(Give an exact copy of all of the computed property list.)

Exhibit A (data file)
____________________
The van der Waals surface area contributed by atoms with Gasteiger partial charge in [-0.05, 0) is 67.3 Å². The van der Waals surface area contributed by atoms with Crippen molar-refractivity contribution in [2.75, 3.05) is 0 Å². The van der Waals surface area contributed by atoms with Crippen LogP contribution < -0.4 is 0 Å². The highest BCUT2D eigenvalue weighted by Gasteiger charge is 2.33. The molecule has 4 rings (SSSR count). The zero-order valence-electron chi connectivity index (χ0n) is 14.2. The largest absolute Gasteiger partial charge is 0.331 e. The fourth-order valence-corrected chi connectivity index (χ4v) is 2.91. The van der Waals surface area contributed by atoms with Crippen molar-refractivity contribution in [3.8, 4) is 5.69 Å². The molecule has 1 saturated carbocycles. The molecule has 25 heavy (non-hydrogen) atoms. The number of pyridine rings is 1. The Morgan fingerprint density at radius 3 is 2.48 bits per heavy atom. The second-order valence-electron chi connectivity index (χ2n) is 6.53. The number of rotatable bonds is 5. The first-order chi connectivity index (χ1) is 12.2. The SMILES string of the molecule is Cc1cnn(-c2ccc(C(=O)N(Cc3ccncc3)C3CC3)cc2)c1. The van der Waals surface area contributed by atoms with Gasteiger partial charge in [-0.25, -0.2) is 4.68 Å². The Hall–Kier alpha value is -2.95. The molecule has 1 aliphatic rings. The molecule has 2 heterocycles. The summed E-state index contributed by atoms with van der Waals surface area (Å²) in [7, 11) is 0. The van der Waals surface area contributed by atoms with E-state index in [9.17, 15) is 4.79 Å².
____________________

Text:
The van der Waals surface area contributed by atoms with Gasteiger partial charge in [-0.05, 0) is 67.3 Å². The van der Waals surface area contributed by atoms with Crippen molar-refractivity contribution in [2.75, 3.05) is 0 Å². The van der Waals surface area contributed by atoms with Crippen LogP contribution < -0.4 is 0 Å². The highest BCUT2D eigenvalue weighted by Gasteiger charge is 2.33. The molecule has 4 rings (SSSR count). The zero-order valence-electron chi connectivity index (χ0n) is 14.2. The largest absolute Gasteiger partial charge is 0.331 e. The fourth-order valence-corrected chi connectivity index (χ4v) is 2.91. The van der Waals surface area contributed by atoms with Crippen molar-refractivity contribution in [3.8, 4) is 5.69 Å². The molecule has 1 saturated carbocycles. The molecule has 25 heavy (non-hydrogen) atoms. The number of pyridine rings is 1. The Morgan fingerprint density at radius 3 is 2.48 bits per heavy atom. The second-order valence-electron chi connectivity index (χ2n) is 6.53. The number of rotatable bonds is 5. The first-order chi connectivity index (χ1) is 12.2. The SMILES string of the molecule is Cc1cnn(-c2ccc(C(=O)N(Cc3ccncc3)C3CC3)cc2)c1. The van der Waals surface area contributed by atoms with Gasteiger partial charge in [-0.25, -0.2) is 4.68 Å². The Hall–Kier alpha value is -2.95. The molecule has 1 aliphatic rings. The molecule has 2 heterocycles. The summed E-state index contributed by atoms with van der Waals surface area (Å²) in [7, 11) is 0. The van der Waals surface area contributed by atoms with E-state index in [9.17, 15) is 4.79 Å².